India probe exposes $3.6 billion mining scandal, hits opposition
AN INDEPENDENT-LED inquiry implicated a prominent Indian opposition politician in a $3.6 billion (£2.2 bn) illegal iron ore mining scandal on Wednesday (July 28), underscoring a need to overhaul and better regulate India's booming but graft-ridden mining sector.
The extensive report into mining graft in southern Karnataka state accused its chief minister, B.S. Yediyurappa, and other key officials of causing at least $3.6 billion (£2.2 bn) in lost state revenues between 2006 and 2010 from illegal mining and a litany of abuses.
“This inquiry found that there's a large scale involvement of officials, powerful people, both in administration as well as in the government," independent ombudsman Justice Santosh Hegde, who spearheaded the report said.
Several other senior officials with the opposition Bharatiya Janata Party (BJP) including the state tourism minister Janardhana Reddy, were also named in the report.
"I have not done any mistake. I don't think I need to worry about anything," Yediyurappa said. He has rejected calls for his resignation. Other BJP officials were not immediately available for comment.
While the report is not legally binding the political implications are far reaching and analysts, as well as several members of the BJP, predicted several resignations would follow.
With India's ruling Congress party coalition reeling from a spate of graft cases including a multi-billion dollar telecoms scandal, the spotlight on the BJP could give the stricken government of Prime Minister Manmohan Singh some respite.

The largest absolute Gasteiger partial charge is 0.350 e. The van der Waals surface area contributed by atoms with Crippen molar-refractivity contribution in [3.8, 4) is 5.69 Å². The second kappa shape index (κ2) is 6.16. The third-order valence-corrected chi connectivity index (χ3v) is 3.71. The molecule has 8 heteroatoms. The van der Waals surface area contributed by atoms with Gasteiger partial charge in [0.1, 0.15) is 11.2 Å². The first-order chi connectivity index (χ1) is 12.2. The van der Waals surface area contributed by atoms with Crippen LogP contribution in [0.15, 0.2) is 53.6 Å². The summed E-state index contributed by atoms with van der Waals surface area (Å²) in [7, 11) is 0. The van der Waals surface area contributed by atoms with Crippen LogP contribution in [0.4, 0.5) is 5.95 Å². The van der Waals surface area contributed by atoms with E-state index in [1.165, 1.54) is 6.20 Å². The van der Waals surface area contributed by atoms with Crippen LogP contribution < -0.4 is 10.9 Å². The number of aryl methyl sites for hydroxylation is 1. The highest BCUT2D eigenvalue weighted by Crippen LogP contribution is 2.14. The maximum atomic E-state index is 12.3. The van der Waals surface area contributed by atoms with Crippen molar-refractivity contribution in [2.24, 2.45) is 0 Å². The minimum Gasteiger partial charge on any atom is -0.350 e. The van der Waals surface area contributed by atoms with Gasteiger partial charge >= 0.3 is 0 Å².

Hegde said 400 firms and 787 people had been implicated in a web of corruption involving mining, transport, customs and shipping officials, leading to hundreds of thousands of tonnes of iron ore going missing from mines across the state.
Illegal mining is a major problem across India, as powerful businessmen, often in cahoots with officials, plunder the country's mineral wealth to meet surging demand for commodities like iron ore in places such as China.
India is the world's No. 3 iron ore supplier after Australia and Brazil. Karnataka is India's second largest iron ore producing state but deep-rooted graft and conflicts led authorities to once even impose an export ban that spiked global iron ore prices.
No Comments Posted yet
Do you have comments on this?